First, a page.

SPLIT THIS ROCK: Poems of Provocation
He works the front desks of apartment buildings,
reading Harlequin Romances, anything in English
to pull himself up. As he reads, he watches the ladies
slip hips-first across the threshold with something
beatific to extend him—a bare arm, a bite of bread.
They can see he is a man between worlds,
that every push of the button to buzz them in
ushers his brothers that much closer across the sea.
Back in his village, his mother tells stories no one
else remembers to the laundry as she beats it.
In his absence, her hands have turned into dark,
flightless birds—too much sun, too many fields.
She understands he will misplace the ancient
names of their heroes. He will let them fall
from his body at night like apples or dead skin.
Tonight, he dreams of border guards and angry dogs,
how much money he could make in a new town.
REPORT FROM THE FRONT
My sister rolls her eyes when I tell her
about death in the minefields of love,
how sex is like an unexploded bomb
festering deep inside the earth.
At sixteen, she shouldn’t let
the skater boys fuck her yet
because they have wheels
to run her over with.
Sometimes it seems like a war—
teenaged girls against the world,
searching in bars and back alleys,
in bedrooms for self-approval.
I tell her “use a condom” like
I'm saying a rosary, chanting a charm,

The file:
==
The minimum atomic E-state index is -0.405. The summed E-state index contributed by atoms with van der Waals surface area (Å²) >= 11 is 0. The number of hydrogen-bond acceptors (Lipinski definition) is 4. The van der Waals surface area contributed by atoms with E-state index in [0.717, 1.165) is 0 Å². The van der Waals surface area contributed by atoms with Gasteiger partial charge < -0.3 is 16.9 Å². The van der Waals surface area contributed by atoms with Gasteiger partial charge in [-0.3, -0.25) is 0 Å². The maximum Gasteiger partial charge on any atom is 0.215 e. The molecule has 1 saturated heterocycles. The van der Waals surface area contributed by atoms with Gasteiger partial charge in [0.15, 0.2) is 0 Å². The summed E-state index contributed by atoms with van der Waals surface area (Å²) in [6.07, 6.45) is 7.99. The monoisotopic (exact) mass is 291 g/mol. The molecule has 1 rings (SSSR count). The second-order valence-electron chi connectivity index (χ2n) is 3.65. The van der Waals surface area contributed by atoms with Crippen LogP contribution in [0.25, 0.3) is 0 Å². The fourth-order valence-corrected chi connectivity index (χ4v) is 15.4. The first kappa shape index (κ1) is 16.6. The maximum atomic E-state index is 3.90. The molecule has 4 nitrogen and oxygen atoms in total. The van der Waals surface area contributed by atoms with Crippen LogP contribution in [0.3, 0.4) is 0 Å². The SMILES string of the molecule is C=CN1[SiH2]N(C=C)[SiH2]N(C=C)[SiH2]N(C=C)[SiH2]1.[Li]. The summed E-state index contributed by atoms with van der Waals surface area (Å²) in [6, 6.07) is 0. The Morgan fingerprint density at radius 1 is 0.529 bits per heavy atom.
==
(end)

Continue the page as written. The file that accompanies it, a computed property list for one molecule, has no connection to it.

but it's her heart too, nicotine-ripped
and untested, I can't protect.
Heather Davis earned a B.A. in English from Hollins
University and an M.A. in creative writing from Syracuse University.
She attended the Bucknell Seminar for Younger Poets, and is a winner
of the 1991 Hayden Carruth Poetry Prize at Syracuse University, a Larry
Neal Writer's Award, and the 2007 Arlington County Moving Words Poetry
Contest. She is the author of The Lost Tribe of Us, which won
the 2007 Main Street Rag Poetry Book Award. Her poems have appeared
in Cream City Review, Poet Lore, Puerto del Sol, and Sonora
Review, among others. She lives in Front Royal, Virginia with her
husband, the poet José Padua, and their daughter. She also serves
on the coordinating committee of the Split This Rock Poetry Festival
and is an active member of D.C. Poets Against the War.
Published in Volume 9, Number 1, Winter 2008.
Read more by this author:
Davis: Evolving City Issue